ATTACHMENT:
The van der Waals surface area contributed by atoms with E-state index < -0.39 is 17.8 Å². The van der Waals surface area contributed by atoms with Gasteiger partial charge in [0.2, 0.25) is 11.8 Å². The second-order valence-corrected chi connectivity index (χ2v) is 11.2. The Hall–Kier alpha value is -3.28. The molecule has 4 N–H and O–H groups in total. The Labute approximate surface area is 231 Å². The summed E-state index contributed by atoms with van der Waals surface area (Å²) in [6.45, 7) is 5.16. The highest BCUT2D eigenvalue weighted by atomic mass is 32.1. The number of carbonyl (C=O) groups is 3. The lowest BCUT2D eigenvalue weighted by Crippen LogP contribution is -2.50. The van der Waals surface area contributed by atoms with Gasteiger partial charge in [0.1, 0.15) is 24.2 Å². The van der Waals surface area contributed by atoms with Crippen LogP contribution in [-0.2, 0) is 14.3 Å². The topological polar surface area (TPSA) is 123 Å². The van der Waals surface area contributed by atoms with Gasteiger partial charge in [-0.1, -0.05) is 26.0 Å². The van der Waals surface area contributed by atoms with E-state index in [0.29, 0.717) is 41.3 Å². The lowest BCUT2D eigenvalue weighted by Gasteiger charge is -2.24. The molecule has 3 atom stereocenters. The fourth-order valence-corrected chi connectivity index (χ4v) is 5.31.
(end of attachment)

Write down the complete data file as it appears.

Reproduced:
The van der Waals surface area contributed by atoms with E-state index < -0.39 is 17.8 Å². The van der Waals surface area contributed by atoms with Gasteiger partial charge in [0.2, 0.25) is 11.8 Å². The second-order valence-corrected chi connectivity index (χ2v) is 11.2. The Hall–Kier alpha value is -3.28. The molecule has 4 N–H and O–H groups in total. The Labute approximate surface area is 231 Å². The summed E-state index contributed by atoms with van der Waals surface area (Å²) in [6.45, 7) is 5.16. The highest BCUT2D eigenvalue weighted by atomic mass is 32.1. The number of carbonyl (C=O) groups is 3. The lowest BCUT2D eigenvalue weighted by Crippen LogP contribution is -2.50. The van der Waals surface area contributed by atoms with Gasteiger partial charge in [0.1, 0.15) is 24.2 Å². The van der Waals surface area contributed by atoms with Crippen LogP contribution in [-0.2, 0) is 14.3 Å². The topological polar surface area (TPSA) is 123 Å². The van der Waals surface area contributed by atoms with Gasteiger partial charge in [-0.1, -0.05) is 26.0 Å². The van der Waals surface area contributed by atoms with E-state index in [0.29, 0.717) is 41.3 Å². The lowest BCUT2D eigenvalue weighted by Gasteiger charge is -2.24. The molecule has 3 atom stereocenters. The fourth-order valence-corrected chi connectivity index (χ4v) is 5.31.